Community Conversations are free to attend and have been made possible through generous funding from the Ohio Humanities Council. Community organizations and individuals utilizing the resources on this website are prohibited from charging fees to participants attending conversations.
Photography is allowed with the consent of participants. At the 10 sessions we facilitate, we will provide release forms to participants if photos are taken. No audio or video-recording is allowed at any sessions.
Yes. In fact, we would really appreciate your feedback. At the end of each Community Conversation, feedback forms will be distributed, ideally for participants to take a few minutes to complete onsite. Afterwards, the Community Conversations we facilitate will be formally evaluated by Dr. Lesli Johnson at the Ohio University Voinovich School of Leadership and Public Affairs. We also ask that facilitators of other Community Conversations provide feedback to us about their sessions using the feedback forms included with each activity. Of course, we welcome hearing feedback via email from anybody at any time. Please email us at email@example.com.
We have a total of fifteen activities to choose from, organized into five themes. Facilitation materials are posted on each community conversation activity page.
Locations should have flexible seating so that they can accommodate groups of different sizes. Examples of locations include community spaces within churches, schools, and public libraries. Depending on the activity, seating should be able to be moved around so that participants can see each other and participate in both small and large group conversations. Locations should also be welcoming of and accessible to participants of different physical abilities. Since most activities consist of a discussion and active engagement, setting-up chairs in a circle or rows would work well.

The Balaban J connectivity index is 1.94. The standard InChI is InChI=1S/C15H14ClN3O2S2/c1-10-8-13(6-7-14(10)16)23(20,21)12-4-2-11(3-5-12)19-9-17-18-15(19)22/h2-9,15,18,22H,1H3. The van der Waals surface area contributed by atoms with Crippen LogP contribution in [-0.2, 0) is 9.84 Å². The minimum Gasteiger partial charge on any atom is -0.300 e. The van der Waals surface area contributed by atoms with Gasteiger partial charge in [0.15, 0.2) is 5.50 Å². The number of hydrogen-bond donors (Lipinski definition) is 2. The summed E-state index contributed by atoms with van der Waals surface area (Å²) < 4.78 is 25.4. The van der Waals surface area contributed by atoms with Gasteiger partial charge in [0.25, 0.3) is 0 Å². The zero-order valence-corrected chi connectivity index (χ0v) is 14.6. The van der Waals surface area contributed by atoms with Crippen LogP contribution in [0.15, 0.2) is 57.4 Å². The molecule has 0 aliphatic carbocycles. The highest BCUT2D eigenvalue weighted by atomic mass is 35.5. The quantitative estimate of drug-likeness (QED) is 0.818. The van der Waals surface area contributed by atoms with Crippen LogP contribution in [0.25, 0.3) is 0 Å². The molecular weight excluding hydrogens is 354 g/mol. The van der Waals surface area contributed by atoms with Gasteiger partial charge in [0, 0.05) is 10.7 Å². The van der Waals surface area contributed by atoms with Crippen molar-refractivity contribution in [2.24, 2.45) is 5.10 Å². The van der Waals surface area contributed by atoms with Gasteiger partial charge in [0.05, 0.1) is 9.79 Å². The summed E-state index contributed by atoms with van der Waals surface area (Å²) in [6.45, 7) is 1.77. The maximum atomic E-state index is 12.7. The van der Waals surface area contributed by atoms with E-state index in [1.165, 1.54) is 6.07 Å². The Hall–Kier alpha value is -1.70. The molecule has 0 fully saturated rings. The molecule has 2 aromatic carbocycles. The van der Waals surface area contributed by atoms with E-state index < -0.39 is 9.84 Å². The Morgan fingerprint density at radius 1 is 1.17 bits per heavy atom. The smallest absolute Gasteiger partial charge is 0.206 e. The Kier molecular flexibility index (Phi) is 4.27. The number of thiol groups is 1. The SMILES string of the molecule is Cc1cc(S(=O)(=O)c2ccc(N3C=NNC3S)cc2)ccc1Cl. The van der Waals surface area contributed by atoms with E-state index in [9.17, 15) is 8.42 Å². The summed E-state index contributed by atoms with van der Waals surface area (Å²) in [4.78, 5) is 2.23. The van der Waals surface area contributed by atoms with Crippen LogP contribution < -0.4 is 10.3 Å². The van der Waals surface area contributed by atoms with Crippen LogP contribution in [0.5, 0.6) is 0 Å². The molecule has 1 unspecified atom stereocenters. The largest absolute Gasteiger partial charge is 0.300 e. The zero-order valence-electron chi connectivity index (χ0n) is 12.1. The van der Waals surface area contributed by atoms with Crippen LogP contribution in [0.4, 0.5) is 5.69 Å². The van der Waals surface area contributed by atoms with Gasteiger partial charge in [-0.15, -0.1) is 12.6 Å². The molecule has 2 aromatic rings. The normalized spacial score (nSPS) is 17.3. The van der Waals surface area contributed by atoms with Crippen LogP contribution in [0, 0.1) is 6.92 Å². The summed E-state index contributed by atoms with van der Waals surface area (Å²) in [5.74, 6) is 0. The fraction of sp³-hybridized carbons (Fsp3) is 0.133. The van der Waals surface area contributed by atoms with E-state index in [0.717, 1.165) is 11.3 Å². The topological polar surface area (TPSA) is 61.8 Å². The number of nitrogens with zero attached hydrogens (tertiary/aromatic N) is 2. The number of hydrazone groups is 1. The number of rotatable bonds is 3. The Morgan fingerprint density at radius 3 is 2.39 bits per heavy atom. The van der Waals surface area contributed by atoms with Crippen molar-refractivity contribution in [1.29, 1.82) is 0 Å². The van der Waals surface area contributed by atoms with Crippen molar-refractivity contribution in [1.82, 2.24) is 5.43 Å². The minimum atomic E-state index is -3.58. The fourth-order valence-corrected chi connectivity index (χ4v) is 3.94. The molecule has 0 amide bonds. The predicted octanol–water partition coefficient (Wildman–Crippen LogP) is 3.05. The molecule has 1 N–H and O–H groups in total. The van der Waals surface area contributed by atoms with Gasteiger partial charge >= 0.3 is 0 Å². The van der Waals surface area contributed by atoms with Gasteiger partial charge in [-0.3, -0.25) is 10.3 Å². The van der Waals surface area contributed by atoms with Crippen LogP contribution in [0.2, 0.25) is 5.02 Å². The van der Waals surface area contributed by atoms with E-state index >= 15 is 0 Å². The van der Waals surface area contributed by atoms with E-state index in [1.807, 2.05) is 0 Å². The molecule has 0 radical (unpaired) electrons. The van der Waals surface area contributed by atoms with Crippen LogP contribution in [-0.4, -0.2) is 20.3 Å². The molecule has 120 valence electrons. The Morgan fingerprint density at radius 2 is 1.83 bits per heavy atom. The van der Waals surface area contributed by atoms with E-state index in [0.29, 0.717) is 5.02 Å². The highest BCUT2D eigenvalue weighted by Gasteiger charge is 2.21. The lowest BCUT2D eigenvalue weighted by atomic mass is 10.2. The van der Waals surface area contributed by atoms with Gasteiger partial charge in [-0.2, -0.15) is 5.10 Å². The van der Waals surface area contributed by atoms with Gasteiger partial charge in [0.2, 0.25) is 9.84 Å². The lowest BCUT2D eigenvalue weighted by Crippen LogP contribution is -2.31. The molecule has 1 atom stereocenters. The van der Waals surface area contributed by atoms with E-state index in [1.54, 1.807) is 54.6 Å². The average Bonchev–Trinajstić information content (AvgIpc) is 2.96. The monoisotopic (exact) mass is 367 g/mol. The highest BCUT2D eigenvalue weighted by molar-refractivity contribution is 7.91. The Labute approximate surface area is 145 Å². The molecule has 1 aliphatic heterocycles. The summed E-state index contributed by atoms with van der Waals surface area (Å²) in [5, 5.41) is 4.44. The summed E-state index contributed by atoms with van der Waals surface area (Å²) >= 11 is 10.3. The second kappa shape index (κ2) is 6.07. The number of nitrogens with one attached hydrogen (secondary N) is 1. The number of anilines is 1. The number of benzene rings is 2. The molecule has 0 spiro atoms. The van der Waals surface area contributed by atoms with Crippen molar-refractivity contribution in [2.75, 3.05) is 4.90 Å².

All Community Conversations have been designed with flexible technological requirements. While we have, in some cases, provided audio or video options, paper resources are provided as well. All paper handouts, however, will need to be printed prior to the session.
Depends what you mean. Facilitators should aim to keep conversations topical and relevant. At the same time, we encourage creative thinking about these subjects, and encourage facilitators to allow the conversation to go where participants take it, as long as participants are allowing all other participants to participate and are respectful of the impact this subject matter may have on participants.